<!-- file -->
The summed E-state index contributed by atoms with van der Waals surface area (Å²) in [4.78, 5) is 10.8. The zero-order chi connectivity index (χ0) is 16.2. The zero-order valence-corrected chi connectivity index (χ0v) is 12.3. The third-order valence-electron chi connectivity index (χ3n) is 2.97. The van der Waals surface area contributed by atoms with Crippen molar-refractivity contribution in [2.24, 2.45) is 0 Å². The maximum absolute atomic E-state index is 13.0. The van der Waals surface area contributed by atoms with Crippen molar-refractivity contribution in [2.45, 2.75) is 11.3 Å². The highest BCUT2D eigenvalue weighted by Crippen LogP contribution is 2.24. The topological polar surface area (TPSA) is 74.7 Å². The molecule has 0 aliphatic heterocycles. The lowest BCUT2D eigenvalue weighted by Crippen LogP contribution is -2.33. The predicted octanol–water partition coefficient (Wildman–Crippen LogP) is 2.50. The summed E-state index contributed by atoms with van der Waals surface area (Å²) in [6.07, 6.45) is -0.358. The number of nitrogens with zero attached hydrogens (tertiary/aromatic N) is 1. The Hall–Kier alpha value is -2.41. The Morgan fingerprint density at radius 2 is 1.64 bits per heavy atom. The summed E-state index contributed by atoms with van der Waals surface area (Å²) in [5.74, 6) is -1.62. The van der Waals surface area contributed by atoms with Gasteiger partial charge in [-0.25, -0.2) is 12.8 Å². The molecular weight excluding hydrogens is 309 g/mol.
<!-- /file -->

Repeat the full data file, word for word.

The summed E-state index contributed by atoms with van der Waals surface area (Å²) in [4.78, 5) is 10.8. The zero-order chi connectivity index (χ0) is 16.2. The zero-order valence-corrected chi connectivity index (χ0v) is 12.3. The third-order valence-electron chi connectivity index (χ3n) is 2.97. The van der Waals surface area contributed by atoms with Crippen molar-refractivity contribution in [2.24, 2.45) is 0 Å². The maximum absolute atomic E-state index is 13.0. The van der Waals surface area contributed by atoms with Crippen molar-refractivity contribution in [2.45, 2.75) is 11.3 Å². The highest BCUT2D eigenvalue weighted by Crippen LogP contribution is 2.24. The topological polar surface area (TPSA) is 74.7 Å². The molecule has 0 aliphatic heterocycles. The lowest BCUT2D eigenvalue weighted by Crippen LogP contribution is -2.33. The predicted octanol–water partition coefficient (Wildman–Crippen LogP) is 2.50. The summed E-state index contributed by atoms with van der Waals surface area (Å²) in [6.07, 6.45) is -0.358. The number of nitrogens with zero attached hydrogens (tertiary/aromatic N) is 1. The Hall–Kier alpha value is -2.41. The Morgan fingerprint density at radius 2 is 1.64 bits per heavy atom. The summed E-state index contributed by atoms with van der Waals surface area (Å²) in [5.74, 6) is -1.62. The van der Waals surface area contributed by atoms with Gasteiger partial charge in [-0.25, -0.2) is 12.8 Å². The molecular weight excluding hydrogens is 309 g/mol.